The merry month of may

Well, here we are in the very merry month of May! We’re now a week into Population Matters’ Spring Action Month where we ask supporters to consider undertaking one or multiple Spring Actions to help our planet. 

Like many of our supporters, each year my family and I take part in #NoMowMay: for biodiversity’s sake, we refrain from cutting the lawn until later in the summer. By allowing the grass to grow, this provides an essential early-stage habitat for insects and native flora and wildflowers. Population Matters patron, Sir David Attenborough, is a proponent of delaying cutting the grass until well into the summer. More information about #NoMowMay can be found among other Spring Actions for biodiversity.  

A bee full of pollen on a dandelion in my #NoMowMay lawn

I’m excited to share with you this amazing video taken in my own garden of a native bee. You can see he is fully laden with pollen, all harvested from a single dandelion which has been allowed to grow as we avoid mowing. People can often be a little wary of bees but studying friendly little fellows like this one can go some way to persuading everyone that bees are our friends – something I know you already know. Our little garden here in the north of England is filled right now with bright yellow dandelions. Daisies too are just starting to come through. On a sunny day, the garden is alive with different bees and other insects buzzing from flower to flower. 

Population Matters supporters from all over the world have been in contact sharing their local biodiversity and the steps they are taking to protect it. Will Goode in Australia sent these amazing photos of a praying mantis he found in his garden. One of a mated pair, Will tells us:

She’s laid two Ootheca so far, a foam gel that sets, containing up to a hundred eggs that hatch in a couple of months, our spring.”

Will Goode, Population Matters supporter, Australia

Once common in New South Wales, this is the first time Will has found any mantis in his garden. We’re delighted that Will shared this with us and that he is caring for their habitat in the southern hemisphere’s autumn.  

Spring Actions

As explained further in our Spring Actions for biodiversity, we’d love you to support local biodiversity and take part in #NoMowMay. Do please email us like Will did at with any amazing insect or animal life you manage to find!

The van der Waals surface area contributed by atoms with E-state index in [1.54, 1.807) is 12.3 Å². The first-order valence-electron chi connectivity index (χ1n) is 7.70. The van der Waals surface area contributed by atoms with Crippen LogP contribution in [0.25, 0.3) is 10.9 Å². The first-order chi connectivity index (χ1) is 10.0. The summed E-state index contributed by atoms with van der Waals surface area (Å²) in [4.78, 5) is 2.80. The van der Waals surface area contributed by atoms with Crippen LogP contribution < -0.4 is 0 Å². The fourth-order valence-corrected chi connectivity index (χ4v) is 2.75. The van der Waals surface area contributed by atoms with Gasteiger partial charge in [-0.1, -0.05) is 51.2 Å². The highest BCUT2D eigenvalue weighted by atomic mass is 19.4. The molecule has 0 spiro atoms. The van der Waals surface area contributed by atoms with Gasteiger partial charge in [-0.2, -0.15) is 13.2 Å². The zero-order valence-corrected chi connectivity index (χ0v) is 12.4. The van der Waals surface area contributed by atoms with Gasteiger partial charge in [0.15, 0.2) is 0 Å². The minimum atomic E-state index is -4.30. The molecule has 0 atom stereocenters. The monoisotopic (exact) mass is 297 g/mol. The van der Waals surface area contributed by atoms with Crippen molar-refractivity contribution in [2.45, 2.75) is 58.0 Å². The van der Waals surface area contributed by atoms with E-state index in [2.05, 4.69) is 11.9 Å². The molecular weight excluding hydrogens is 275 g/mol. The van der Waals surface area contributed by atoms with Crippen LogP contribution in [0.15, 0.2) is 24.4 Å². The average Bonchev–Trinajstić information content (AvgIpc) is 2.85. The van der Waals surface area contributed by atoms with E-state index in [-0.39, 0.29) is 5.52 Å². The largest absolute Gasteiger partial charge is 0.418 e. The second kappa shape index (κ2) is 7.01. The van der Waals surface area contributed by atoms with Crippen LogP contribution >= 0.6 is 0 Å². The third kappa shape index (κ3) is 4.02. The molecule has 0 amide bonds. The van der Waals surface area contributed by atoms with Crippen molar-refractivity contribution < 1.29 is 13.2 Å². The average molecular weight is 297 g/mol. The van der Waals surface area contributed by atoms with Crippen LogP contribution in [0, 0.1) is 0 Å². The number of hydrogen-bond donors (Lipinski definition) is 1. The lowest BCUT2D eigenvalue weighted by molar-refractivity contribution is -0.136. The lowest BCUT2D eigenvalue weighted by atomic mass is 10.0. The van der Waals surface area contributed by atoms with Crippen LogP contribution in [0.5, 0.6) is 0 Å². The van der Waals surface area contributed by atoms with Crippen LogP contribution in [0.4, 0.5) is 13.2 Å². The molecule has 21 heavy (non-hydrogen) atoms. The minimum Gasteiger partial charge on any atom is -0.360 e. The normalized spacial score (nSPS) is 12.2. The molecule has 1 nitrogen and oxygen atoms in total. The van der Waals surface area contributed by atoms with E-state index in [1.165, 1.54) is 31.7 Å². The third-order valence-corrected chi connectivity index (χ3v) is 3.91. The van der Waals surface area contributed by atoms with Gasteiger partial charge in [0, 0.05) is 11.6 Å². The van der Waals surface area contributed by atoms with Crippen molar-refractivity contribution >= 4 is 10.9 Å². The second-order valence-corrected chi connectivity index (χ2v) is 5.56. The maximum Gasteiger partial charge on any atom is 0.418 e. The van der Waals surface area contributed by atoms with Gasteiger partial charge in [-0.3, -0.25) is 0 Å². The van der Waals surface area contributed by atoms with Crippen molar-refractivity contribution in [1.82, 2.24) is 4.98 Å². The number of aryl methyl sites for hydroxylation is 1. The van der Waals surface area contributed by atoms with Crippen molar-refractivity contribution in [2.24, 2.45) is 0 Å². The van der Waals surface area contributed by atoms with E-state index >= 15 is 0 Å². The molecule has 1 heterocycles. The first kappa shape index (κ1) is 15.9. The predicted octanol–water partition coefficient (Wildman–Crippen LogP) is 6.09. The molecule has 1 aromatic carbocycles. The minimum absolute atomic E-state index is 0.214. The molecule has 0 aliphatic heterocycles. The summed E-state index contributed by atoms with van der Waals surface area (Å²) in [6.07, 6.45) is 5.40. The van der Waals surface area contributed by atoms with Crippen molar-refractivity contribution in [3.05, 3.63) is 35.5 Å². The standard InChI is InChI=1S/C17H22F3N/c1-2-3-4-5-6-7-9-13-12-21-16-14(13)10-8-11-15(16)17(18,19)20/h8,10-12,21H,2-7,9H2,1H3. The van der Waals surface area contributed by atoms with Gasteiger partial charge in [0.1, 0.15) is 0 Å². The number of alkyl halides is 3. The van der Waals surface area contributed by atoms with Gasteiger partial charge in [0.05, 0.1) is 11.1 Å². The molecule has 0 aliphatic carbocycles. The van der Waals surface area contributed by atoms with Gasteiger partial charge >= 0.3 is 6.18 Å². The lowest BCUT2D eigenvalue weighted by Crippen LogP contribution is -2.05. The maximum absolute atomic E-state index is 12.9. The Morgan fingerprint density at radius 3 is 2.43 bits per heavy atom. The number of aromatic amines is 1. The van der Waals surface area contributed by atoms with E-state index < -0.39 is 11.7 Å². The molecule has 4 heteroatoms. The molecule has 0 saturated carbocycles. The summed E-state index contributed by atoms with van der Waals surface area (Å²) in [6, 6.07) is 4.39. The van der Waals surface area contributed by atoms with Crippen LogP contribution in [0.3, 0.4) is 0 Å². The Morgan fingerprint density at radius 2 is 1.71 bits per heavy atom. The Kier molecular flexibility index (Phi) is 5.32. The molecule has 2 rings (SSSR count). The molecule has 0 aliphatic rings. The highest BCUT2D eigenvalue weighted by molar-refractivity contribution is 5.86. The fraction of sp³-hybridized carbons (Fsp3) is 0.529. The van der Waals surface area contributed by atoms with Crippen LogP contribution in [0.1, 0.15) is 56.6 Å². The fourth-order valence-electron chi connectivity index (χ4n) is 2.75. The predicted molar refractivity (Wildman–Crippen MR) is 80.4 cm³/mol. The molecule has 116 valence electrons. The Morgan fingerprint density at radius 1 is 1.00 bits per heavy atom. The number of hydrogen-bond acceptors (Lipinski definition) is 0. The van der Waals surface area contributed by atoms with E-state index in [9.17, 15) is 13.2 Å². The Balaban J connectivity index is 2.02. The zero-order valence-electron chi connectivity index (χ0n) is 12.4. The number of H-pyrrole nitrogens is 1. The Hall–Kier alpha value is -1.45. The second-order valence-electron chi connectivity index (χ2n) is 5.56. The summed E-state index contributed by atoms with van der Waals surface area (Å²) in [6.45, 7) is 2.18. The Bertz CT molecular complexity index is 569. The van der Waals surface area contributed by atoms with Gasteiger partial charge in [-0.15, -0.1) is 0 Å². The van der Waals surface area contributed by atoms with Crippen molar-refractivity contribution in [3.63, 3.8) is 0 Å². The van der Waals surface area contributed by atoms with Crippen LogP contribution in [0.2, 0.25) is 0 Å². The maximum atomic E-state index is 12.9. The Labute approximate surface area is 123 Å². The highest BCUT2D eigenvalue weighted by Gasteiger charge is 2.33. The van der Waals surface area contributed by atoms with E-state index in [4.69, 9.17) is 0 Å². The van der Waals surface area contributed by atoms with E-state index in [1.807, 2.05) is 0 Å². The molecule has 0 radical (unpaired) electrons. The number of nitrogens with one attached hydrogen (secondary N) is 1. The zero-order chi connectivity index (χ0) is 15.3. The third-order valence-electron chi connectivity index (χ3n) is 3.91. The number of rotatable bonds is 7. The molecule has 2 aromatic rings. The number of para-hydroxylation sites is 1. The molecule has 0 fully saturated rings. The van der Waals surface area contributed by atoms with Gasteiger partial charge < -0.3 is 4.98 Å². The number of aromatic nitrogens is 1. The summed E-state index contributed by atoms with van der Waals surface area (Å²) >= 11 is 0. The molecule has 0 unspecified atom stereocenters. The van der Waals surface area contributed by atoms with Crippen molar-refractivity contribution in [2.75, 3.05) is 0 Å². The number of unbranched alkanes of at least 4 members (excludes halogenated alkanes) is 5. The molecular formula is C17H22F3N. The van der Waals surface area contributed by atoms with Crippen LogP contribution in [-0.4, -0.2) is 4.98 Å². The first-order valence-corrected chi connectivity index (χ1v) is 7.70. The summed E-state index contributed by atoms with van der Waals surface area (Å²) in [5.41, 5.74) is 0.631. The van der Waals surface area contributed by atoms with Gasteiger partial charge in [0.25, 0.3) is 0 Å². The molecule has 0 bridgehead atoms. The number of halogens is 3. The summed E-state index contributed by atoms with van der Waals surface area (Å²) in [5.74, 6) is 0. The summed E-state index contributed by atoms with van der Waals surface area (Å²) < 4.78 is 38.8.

In addition to supporting local biodiversity this May, Population Matters needs fundraisers and there are many Spring Actions for fundraising you could take. With the longer days and improving spring weather, May is the perfect time to think about fundraising for us. Did you know that May is National Walking Month in the UK? Walking is the easiest means of active or sporty fundraising. No need for fancy equipment or pre-event training. I take a long walk at least four times a week in an evening. It’s a great way to exercise and enjoy the outdoors. Now that we’re in May, there are such amazing sights to see, such as these beautiful horse chestnut trees which I have noticed just coming into bloom this week. 

We’d love you to consider undertaking a simple walking challenge to raise money for Population Matters. Your fundraising walking challenge can be anything you want it to be from a single hike or destination walk to a commitment to walk a specific distance or target number of steps each day. You could even pledge to walk instead of taking the car for short journeys – this will have the added benefit of reducing emissions and further helping the environment.

More details for #WalkThisMay ideas can be found on our fundraising page, including Population Matters supporter, John Waldron, who completed a sponsored fell walk with his daughter during last year’s Spring Action Month. Will you raise a little money for Population Matters by signing up for a walking challenge this month? 

I’d love to chat more and share ideas about how you can help us this May. Please drop me a line directly at or call 020 4552 5142. 


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